Downfalls of Print on Demand

Guest post by George Simmons

Many authors have started using print on demand technology in order to become a published author. With print on demand, you simply have an item printed when it is needed. For example, instead of paying to have 1,000 copies of your book published and then trying to sell those copies, print on demand allows you to have a book printed when it’s purchased. If someone orders your book online, the information will be sent to the printer, and a copy of your book will be printed within seconds.

While it sounds the best thing since sliced bread, print on demand is not chock-full of advantages. Like most things, it also has plenty of disadvantages.

1. Pricing

Pricing with print on demand is not the same as it is with traditional printing. Some print on demand companies will charge you a startup fee as well as a monthly or yearly fee to keep your book stored on their computers. When printers do this, it is hard to determine how much money you should charge for your book. You obviously want to make a profit, but without knowing how many books you’re going to sell, you could easily end up in the hole.

Other print on demand companies will charge you a certain price per book printed, which is slightly higher than what they would charge per book if printed traditionally. In order for you to make a profit, you will need to charge more than what the printer is charging you, and if your book is priced too high, it may deter some customers from purchasing your book.

2. Quality

Not all, but many books printed through print on demand have poor print quality, including faded ink, poor coloring and even blurring or misalignment. Some even have issues with the quality of the cover, and since most people are attracted to the cover first, it could have an impact on your sales. (EDITOR’S NOTE: All of these things are up to the author. If you hire a professional to edit your book and design your cover, and use the same back-end printer that the “big guys” use (like Lightning Source), you won’t have these issues.) 

3. Marketing

If you opt to go with a print on demand company, you will be on your own for the marketing. This includes advertisements, book signings and any other tactic needed to generate interest in your book.

Traditional publishers do all of this work for you. They have the marketing collateral created, they schedule (and pay for) the book signings and launch events, and they have plenty of contacts in the industry to help generate interest in the book.


4. Readers

Some readers may see that your book was printed by a print on demand company and not purchase your book. Some people believe that if you have to go the print on demand route, your writing must not be good enough to attract a traditional publisher.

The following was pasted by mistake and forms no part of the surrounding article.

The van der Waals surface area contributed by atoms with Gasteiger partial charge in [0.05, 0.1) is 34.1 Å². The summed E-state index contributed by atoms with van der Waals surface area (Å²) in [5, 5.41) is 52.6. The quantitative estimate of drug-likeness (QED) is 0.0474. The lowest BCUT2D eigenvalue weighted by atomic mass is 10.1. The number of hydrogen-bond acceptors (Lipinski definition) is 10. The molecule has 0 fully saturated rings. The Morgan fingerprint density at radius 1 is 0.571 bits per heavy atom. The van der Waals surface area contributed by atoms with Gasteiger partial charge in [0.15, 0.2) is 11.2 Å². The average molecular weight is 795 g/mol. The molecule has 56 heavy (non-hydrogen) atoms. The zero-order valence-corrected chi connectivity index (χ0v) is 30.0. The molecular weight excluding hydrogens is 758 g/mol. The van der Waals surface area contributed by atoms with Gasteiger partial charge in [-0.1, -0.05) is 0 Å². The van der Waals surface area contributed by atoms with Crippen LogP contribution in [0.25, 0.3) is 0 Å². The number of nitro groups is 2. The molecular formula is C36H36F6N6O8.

While this belief isn’t always true, it is mostly true. With print on demand, there is no requirement to meet in order to have your book published—you simply need to write a book. Some people have dreams of becoming a published author, but if they don’t have writing talent, their book is not going to contain quality content.

Traditional publishers help alleviate this problem with agents. The responsibility of an agent is to read the manuscript and determine if the work is above par. The publishing company then sends the manuscript on to an editing team that will make the necessary changes in order to make the work better. This includes changing character names or plot lines in order to give readers what they want.


5. Bookstores

If you opt to use print on demand, some bookstores will not sell your work. Since print on demand services create a large sum of books every year, it is nearly impossible for bookstores to fill their shelves with every one ever created. Instead, your book will be mentioned in a catalog of books that the store could order. If a customer wants your book, the bookstore will be able to order it for them.

Bookstores also don’t purchase print on demand books because there is no guarantee they will sell. When a bookstore orders copies of books from a publisher, they are allowed to send back the copies that don’t sell for a full refund of their money. This doesn’t happen with print on demand books, so if a bookstore orders 20 copies of your book and only one sells, they will have lost money. Since no company wants to risk losing money, most bookstores won’t stock their shelves with print on demand books.

Before you decide to use print on demand, make sure to research and weigh your options beforehand. You may decide that the disadvantages of print on demand services far outweighs the reward.

George Simmons lives in Miami.  He likes to write in his spare time and has recently been telling others about the best Florida printing companies.


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1 Comment on "Downfalls of Print on Demand"

  1. Alas, even if you do get a publisher, as I have done, they may use POD to save on shipping costs.

    MX Publishing is a publishing house in the UK that specializes in Sherlock Holmes pastiches and Holmesian books of all sorts. To save on shipping costs it uses Lightning Source POD services in the US. The same drawbacks mentioned in this article are true in my case also. I’m grateful to MX for selecting my book for publication, don’t get me wrong, but I’m a bit disappointed I won’t be seeing it on my local bookstore’s shelves.


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